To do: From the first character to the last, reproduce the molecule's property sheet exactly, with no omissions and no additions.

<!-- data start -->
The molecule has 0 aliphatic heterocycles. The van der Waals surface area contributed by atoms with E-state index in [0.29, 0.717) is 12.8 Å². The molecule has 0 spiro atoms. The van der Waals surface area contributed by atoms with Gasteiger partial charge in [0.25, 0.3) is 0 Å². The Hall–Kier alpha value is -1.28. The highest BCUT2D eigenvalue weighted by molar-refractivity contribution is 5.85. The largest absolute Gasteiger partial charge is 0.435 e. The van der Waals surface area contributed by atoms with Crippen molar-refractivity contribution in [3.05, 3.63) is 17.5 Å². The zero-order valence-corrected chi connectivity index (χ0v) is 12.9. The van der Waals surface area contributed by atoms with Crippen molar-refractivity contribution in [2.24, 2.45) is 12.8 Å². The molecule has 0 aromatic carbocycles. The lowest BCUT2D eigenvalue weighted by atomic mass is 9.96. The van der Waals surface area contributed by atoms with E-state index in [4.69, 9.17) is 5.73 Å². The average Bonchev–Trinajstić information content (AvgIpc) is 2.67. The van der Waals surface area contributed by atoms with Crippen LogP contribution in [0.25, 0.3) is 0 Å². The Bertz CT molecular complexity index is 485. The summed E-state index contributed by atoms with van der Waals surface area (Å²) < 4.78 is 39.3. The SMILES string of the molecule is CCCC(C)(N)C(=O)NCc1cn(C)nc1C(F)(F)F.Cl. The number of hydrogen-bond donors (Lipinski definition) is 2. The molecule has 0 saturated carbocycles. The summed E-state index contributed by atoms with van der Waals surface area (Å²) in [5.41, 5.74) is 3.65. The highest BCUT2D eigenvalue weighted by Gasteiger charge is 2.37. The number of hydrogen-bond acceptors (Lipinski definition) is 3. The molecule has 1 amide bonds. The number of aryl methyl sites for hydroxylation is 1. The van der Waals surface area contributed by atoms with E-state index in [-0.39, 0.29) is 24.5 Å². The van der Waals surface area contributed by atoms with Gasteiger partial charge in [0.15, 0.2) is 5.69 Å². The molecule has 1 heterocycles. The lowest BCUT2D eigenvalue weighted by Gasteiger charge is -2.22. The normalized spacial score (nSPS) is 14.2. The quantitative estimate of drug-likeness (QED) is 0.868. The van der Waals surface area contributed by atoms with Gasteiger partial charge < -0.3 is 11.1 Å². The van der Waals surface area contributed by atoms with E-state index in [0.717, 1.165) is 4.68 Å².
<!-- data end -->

The molecule has 0 aliphatic heterocycles. The van der Waals surface area contributed by atoms with E-state index in [0.29, 0.717) is 12.8 Å². The molecule has 0 spiro atoms. The van der Waals surface area contributed by atoms with Gasteiger partial charge in [0.25, 0.3) is 0 Å². The Hall–Kier alpha value is -1.28. The highest BCUT2D eigenvalue weighted by molar-refractivity contribution is 5.85. The largest absolute Gasteiger partial charge is 0.435 e. The van der Waals surface area contributed by atoms with Crippen molar-refractivity contribution in [3.05, 3.63) is 17.5 Å². The zero-order valence-corrected chi connectivity index (χ0v) is 12.9. The van der Waals surface area contributed by atoms with Crippen molar-refractivity contribution in [2.24, 2.45) is 12.8 Å². The molecule has 0 aromatic carbocycles. The lowest BCUT2D eigenvalue weighted by atomic mass is 9.96. The van der Waals surface area contributed by atoms with E-state index in [4.69, 9.17) is 5.73 Å². The average Bonchev–Trinajstić information content (AvgIpc) is 2.67. The van der Waals surface area contributed by atoms with Crippen LogP contribution in [0.25, 0.3) is 0 Å². The Bertz CT molecular complexity index is 485. The summed E-state index contributed by atoms with van der Waals surface area (Å²) < 4.78 is 39.3. The SMILES string of the molecule is CCCC(C)(N)C(=O)NCc1cn(C)nc1C(F)(F)F.Cl. The number of hydrogen-bond donors (Lipinski definition) is 2. The molecule has 0 saturated carbocycles. The summed E-state index contributed by atoms with van der Waals surface area (Å²) in [5.41, 5.74) is 3.65. The highest BCUT2D eigenvalue weighted by Gasteiger charge is 2.37. The number of hydrogen-bond acceptors (Lipinski definition) is 3. The molecule has 1 amide bonds. The number of aryl methyl sites for hydroxylation is 1. The van der Waals surface area contributed by atoms with E-state index in [-0.39, 0.29) is 24.5 Å². The van der Waals surface area contributed by atoms with Gasteiger partial charge in [0.15, 0.2) is 5.69 Å². The molecule has 1 heterocycles. The lowest BCUT2D eigenvalue weighted by Gasteiger charge is -2.22. The normalized spacial score (nSPS) is 14.2. The quantitative estimate of drug-likeness (QED) is 0.868. The van der Waals surface area contributed by atoms with Gasteiger partial charge < -0.3 is 11.1 Å². The van der Waals surface area contributed by atoms with E-state index in [0.717, 1.165) is 4.68 Å².